AbstractBackgroundAttention-deficit/hyperactivity disorder (ADHD) is a major sequela of traumatic brain injury (TBI) in youths. The objective of this study was to examine whether ADHD symptoms are differentially associated with genetic risk and brain structure in youths with and without a history of TBI.MethodsMedical history, ADHD symptoms, genetic data, and neuroimaging data were obtained from a community sample of youths. ADHD symptom severity was compared between those with and without TBI (TBI n = 418, no TBI n = 3193). The relationship of TBI history, genetic vulnerability, brain structure, and ADHD symptoms was examined by assessing 1) ADHD polygenic score (discovery sample ADHD n = 19,099, control sample n = 34,194), 2) basal ganglia volumes, and 3) fractional anisotropy in the corpus callosum and corona radiata.ResultsYouths with TBI reported greater ADHD symptom severity compared with those without TBI. Polygenic score was positively associated with ADHD symptoms in youths without TBI but not in youths with TBI. The negative association between the caudate volume and ADHD symptoms was not moderated by a history of TBI. However, the relationship between ADHD symptoms and structure of the genu of the corpus callosum was negative in youths with TBI and positive in youths without TBI.ConclusionsThe identification of distinct ADHD etiology in youths with TBI provides neurobiological insight into the clinical heterogeneity in the disorder. Results indicate that genetic predisposition to ADHD does not increase the risk for ADHD symptoms associated with TBI. ADHD symptoms associated with TBI may be a result of a mechanical insult rather than neurodevelopmental factors.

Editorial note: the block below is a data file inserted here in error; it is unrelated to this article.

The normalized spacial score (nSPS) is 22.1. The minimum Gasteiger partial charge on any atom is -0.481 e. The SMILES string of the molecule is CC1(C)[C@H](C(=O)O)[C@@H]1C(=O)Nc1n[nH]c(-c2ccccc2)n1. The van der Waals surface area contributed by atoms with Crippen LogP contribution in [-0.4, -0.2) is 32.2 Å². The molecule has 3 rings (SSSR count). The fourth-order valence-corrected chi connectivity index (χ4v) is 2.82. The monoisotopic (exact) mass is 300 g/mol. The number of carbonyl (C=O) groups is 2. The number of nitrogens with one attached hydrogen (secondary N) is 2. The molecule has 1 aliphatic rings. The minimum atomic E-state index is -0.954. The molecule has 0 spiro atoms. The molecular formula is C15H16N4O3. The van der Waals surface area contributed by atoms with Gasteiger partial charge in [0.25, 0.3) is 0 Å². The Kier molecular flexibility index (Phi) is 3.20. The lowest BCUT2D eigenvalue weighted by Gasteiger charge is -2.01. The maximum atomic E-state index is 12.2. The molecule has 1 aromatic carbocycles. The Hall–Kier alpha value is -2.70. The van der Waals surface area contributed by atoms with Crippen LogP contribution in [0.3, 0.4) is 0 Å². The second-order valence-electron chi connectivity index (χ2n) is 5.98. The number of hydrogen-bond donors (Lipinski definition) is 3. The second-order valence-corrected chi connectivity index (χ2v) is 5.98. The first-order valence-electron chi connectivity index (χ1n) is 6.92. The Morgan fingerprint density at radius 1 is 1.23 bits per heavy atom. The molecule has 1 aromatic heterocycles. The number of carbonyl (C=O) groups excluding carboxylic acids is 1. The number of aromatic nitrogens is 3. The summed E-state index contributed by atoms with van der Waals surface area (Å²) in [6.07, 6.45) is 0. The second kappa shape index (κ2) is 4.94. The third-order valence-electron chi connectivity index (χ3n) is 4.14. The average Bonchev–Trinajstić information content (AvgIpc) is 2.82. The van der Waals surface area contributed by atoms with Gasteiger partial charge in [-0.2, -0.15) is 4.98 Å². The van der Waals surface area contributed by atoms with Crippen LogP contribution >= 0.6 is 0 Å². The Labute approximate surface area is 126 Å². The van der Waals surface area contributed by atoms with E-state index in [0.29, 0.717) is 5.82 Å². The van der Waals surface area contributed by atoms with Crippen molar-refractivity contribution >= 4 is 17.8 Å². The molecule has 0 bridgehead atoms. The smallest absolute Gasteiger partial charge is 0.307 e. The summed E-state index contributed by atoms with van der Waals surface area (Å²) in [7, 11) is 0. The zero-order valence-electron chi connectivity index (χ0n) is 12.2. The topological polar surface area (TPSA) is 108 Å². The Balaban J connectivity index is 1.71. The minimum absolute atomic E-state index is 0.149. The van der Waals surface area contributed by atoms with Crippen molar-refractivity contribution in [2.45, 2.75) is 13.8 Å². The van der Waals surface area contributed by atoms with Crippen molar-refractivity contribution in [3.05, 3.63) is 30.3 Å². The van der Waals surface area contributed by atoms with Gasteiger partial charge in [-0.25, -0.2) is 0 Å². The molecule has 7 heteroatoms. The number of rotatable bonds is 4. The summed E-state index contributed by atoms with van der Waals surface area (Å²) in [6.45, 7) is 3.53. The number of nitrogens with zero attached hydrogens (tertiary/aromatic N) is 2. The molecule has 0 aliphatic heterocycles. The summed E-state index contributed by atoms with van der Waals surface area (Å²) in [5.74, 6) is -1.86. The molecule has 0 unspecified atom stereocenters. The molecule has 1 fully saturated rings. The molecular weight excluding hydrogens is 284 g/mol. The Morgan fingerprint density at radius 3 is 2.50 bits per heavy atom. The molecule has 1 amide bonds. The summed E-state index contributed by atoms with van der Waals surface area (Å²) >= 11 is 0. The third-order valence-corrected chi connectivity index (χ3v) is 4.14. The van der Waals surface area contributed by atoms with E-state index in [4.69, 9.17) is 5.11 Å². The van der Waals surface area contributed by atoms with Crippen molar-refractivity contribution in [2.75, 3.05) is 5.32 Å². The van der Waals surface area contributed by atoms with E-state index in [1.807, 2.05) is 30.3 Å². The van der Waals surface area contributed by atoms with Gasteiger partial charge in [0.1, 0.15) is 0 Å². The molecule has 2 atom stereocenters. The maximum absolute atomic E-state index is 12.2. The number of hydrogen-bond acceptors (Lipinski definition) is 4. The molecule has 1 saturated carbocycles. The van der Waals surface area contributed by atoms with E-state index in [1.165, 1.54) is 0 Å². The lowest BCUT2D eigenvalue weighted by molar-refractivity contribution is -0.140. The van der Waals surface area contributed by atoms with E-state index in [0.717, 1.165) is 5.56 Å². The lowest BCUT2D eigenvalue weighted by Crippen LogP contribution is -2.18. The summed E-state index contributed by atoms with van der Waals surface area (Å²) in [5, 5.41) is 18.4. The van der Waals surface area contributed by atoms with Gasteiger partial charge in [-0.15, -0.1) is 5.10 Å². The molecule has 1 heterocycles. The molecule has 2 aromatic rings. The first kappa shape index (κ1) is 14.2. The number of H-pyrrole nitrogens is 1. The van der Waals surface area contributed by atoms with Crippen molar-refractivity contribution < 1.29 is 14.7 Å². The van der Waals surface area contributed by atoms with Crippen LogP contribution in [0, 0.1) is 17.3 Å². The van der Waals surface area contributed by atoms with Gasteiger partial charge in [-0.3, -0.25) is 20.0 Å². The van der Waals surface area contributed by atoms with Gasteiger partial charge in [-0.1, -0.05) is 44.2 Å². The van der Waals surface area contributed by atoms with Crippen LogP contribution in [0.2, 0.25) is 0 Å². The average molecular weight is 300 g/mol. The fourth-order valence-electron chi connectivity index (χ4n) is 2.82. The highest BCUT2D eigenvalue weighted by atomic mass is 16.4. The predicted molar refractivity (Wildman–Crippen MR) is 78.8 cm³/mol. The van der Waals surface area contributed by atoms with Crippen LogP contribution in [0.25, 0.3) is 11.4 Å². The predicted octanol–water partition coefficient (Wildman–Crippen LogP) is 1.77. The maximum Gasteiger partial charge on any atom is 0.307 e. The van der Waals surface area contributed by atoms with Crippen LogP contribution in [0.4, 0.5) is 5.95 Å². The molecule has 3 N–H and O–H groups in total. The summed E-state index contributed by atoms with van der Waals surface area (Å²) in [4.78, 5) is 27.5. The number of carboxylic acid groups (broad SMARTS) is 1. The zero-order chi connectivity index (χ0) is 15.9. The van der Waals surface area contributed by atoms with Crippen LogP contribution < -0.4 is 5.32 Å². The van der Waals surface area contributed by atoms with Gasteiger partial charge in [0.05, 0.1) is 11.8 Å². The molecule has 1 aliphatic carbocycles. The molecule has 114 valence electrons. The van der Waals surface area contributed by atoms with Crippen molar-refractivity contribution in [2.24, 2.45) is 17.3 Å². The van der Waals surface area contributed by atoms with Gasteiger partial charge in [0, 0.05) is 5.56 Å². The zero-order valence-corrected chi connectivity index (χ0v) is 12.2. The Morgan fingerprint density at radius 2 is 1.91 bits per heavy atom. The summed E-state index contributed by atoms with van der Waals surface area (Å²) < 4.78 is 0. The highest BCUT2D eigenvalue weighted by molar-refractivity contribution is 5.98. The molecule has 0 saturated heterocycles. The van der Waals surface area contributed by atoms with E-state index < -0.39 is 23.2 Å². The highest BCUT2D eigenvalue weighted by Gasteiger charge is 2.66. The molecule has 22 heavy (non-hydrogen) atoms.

Research ReportSpread of activity following TMS is related to intrinsic resting connectivity to the salience network: A concurrent TMS-fMRI study

AbstractTranscranial magnetic stimulation (TMS) modulates activity at local and regions distal to the site of simulation. TMS has also been found to modulate brain networks, and it has been hypothesized that functional connectivity may predict the neuronal changes at local and distal sites in response to a TMS pulse. However, a direct relationship between resting connectivity and change in TMS-induced brain activation has yet to be demonstrated. Concurrent TMS-fMRI is a technique to directly measure this spread activity following TMS in real time. In twenty-two participants, resting-state fMRI scans were acquired, followed by four ten minute sessions of concurrent TMS-fMRI over the left dorsolateral prefrontal cortex (DLPFC). Seed-based functional connectivity to the individualized TMS target was examined using the baseline resting fMRI scan data, and the change of activity resulting from TMS was determined using a general linear model (High vs Low intensity TMS). While at the group level the spatial pattern of resting connectivity related to the pattern of TMS-induced cortical changes, there was substantial variability across individuals. This variability was further probed by examining individual's connectivity from the TMS target to six resting state networks. Only connectivity between the salience network (SN) and the TMS target site correlated with the RSC-TMS score. This suggests that resting state connectivity is correlated with TMS-induced changes in activity following DLPFC stimulation, particularly when the DLPFC target interacts with the SN. These results highlight the importance of examining such relationships at the individual level and may help to guide individual treatment in clinical populations.